Wednesday, July 8, 2009

Cicada Damage

Last year, the Seventeen Year Cicadas emerged at Blue Jay Barrens. I enjoy the couple months of cicada activity. My only concern is the damage that occurs to some of the oaks growing in the open prairies. These trees are cicada magnets and seem to receive an unfair percentage of cicada egg laying attention. Trees are showing a lot of brown where cicadas killed the branches. The female cicada splits the young tree branches and lays eggs within. This causes the branch to dry out and die. The weight of the leaves on the branch causes it to break and hang down in a display known as flagging.

Most of the oaks found in this part of the prairie are Blackjack Oak, Quercus marilandica, the host plant of the Edwards’ Hairstreak Butterfly. No need to tell me I’ve mentioned this fact before. I’m aware that I sometimes repeat things many times. But I do become concerned about the oaks, because damage to the oaks can mean damage to the butterfly population and I like those butterflies. Seventeen years ago the damage was much more extensive and the Edwards’ Hairstreak population was greatly reduced. It took several years for the butterfly numbers to recover.

Most of the oaks are small and can suffer considerable damage.

Here’s typical damage done to the small twigs. This type of damage usually causes the branch to die right away.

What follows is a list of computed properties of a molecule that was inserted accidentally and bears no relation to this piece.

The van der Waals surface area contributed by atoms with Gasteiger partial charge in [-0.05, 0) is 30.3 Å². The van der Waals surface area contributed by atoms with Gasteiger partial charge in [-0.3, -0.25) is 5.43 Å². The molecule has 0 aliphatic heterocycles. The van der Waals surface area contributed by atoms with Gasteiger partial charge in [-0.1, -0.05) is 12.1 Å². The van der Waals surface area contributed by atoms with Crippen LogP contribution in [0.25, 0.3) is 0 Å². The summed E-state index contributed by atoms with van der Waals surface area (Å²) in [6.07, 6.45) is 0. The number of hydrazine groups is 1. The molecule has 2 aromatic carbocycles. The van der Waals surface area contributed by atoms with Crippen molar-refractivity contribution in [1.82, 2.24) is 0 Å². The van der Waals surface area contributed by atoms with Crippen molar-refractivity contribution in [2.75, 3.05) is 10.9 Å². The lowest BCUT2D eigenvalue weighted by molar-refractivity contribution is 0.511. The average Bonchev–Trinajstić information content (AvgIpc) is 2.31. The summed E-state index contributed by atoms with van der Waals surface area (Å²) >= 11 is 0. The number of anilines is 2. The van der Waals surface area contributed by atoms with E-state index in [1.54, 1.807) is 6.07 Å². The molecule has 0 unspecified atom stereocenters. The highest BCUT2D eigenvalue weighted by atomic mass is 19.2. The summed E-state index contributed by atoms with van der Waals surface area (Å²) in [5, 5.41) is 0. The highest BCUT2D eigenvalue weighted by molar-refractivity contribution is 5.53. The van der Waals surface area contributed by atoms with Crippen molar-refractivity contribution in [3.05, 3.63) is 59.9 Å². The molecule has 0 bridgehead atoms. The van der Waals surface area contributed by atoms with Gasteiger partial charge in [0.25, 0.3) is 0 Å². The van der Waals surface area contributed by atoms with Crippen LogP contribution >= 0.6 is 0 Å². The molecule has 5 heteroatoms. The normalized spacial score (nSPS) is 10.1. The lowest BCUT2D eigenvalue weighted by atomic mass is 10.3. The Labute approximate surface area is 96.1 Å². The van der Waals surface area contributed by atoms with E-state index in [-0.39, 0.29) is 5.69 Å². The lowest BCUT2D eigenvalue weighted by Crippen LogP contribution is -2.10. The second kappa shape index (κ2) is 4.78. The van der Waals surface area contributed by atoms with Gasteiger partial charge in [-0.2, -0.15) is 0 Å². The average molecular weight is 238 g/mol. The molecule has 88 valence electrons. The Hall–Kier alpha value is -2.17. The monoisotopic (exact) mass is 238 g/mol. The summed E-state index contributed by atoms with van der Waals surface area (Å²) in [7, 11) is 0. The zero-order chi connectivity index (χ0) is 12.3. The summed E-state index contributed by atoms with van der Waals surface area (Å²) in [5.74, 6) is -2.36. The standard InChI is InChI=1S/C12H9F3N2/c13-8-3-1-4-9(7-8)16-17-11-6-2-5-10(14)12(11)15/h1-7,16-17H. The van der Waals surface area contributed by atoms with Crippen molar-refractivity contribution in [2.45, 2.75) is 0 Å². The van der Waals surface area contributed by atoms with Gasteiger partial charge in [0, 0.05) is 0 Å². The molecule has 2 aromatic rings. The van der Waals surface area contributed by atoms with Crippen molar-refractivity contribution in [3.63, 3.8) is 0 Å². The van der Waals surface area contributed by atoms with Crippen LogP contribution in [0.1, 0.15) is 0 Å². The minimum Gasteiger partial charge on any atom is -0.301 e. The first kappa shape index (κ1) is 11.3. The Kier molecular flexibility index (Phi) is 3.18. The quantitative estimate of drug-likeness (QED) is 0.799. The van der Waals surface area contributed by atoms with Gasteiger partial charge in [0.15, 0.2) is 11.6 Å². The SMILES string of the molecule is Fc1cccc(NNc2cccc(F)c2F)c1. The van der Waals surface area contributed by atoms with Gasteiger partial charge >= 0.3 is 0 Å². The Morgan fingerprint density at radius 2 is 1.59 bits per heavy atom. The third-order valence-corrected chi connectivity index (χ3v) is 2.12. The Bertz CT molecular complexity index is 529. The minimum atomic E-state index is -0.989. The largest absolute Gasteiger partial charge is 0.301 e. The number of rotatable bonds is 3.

This is damage done to the main trunk. The trunk was thick enough to survive the initial damage and is healing nicely. Although this type of damage doesn’t kill the branch immediately, it causes structural damage that will most likely cause the trunk to break at this point several years from now.

Small trees are favored for feeding by the Edwards’ larvae. Maybe the cicadas actually keep the trees at a small size to the advantage of the butterflies. It doesn’t really matter. All I can do is observe and hope everything works out all right.

This young lad has lost over half his top growth. You can see the reddish colored new growth beginning near the ground.

This tree is left with almost no leaves. Some leaf loss is the result of cicada damage. Most of the leaves that did grow this year were eaten. You can see just a few places where the tree is any leaf growth. Cicada damage and defoliation combined with shallow soil and dry conditions may mean the end to this tree.

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